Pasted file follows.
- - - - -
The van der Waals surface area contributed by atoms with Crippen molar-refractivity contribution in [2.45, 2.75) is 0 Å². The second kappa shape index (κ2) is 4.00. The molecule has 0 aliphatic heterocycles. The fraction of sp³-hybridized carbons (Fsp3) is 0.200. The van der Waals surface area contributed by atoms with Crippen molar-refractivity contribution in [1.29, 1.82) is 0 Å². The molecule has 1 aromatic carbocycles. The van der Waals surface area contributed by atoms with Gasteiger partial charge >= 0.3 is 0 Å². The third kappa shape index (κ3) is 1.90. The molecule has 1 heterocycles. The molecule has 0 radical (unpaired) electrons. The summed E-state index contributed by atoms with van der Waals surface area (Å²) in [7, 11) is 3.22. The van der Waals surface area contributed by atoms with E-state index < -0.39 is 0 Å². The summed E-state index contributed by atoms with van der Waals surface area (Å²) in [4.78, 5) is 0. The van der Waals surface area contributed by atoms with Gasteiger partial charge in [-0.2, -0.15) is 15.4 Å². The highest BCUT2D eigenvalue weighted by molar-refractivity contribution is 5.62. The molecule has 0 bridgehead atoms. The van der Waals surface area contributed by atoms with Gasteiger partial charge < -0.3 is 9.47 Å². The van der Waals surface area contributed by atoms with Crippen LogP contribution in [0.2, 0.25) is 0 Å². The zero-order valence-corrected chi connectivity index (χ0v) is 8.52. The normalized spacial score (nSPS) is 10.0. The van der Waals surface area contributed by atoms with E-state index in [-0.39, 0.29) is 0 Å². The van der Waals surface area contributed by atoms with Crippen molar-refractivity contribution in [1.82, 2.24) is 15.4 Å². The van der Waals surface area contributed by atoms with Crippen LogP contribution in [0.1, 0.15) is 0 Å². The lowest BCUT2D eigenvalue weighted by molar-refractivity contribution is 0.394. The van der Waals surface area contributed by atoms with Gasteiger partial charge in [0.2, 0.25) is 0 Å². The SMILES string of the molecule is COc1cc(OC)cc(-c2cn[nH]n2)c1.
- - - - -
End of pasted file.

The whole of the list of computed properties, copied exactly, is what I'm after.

The van der Waals surface area contributed by atoms with Crippen molar-refractivity contribution in [2.45, 2.75) is 0 Å². The second kappa shape index (κ2) is 4.00. The molecule has 0 aliphatic heterocycles. The fraction of sp³-hybridized carbons (Fsp3) is 0.200. The van der Waals surface area contributed by atoms with Crippen molar-refractivity contribution in [1.29, 1.82) is 0 Å². The molecule has 1 aromatic carbocycles. The van der Waals surface area contributed by atoms with Gasteiger partial charge >= 0.3 is 0 Å². The third kappa shape index (κ3) is 1.90. The molecule has 1 heterocycles. The molecule has 0 radical (unpaired) electrons. The summed E-state index contributed by atoms with van der Waals surface area (Å²) in [7, 11) is 3.22. The van der Waals surface area contributed by atoms with E-state index < -0.39 is 0 Å². The summed E-state index contributed by atoms with van der Waals surface area (Å²) in [4.78, 5) is 0. The van der Waals surface area contributed by atoms with Gasteiger partial charge in [-0.2, -0.15) is 15.4 Å². The highest BCUT2D eigenvalue weighted by molar-refractivity contribution is 5.62. The molecule has 0 bridgehead atoms. The van der Waals surface area contributed by atoms with Gasteiger partial charge < -0.3 is 9.47 Å². The van der Waals surface area contributed by atoms with Crippen LogP contribution in [0.2, 0.25) is 0 Å². The zero-order valence-corrected chi connectivity index (χ0v) is 8.52. The normalized spacial score (nSPS) is 10.0. The van der Waals surface area contributed by atoms with E-state index in [-0.39, 0.29) is 0 Å². The van der Waals surface area contributed by atoms with Crippen molar-refractivity contribution in [1.82, 2.24) is 15.4 Å². The van der Waals surface area contributed by atoms with Crippen LogP contribution in [0.1, 0.15) is 0 Å². The lowest BCUT2D eigenvalue weighted by molar-refractivity contribution is 0.394. The van der Waals surface area contributed by atoms with Gasteiger partial charge in [0.2, 0.25) is 0 Å². The SMILES string of the molecule is COc1cc(OC)cc(-c2cn[nH]n2)c1.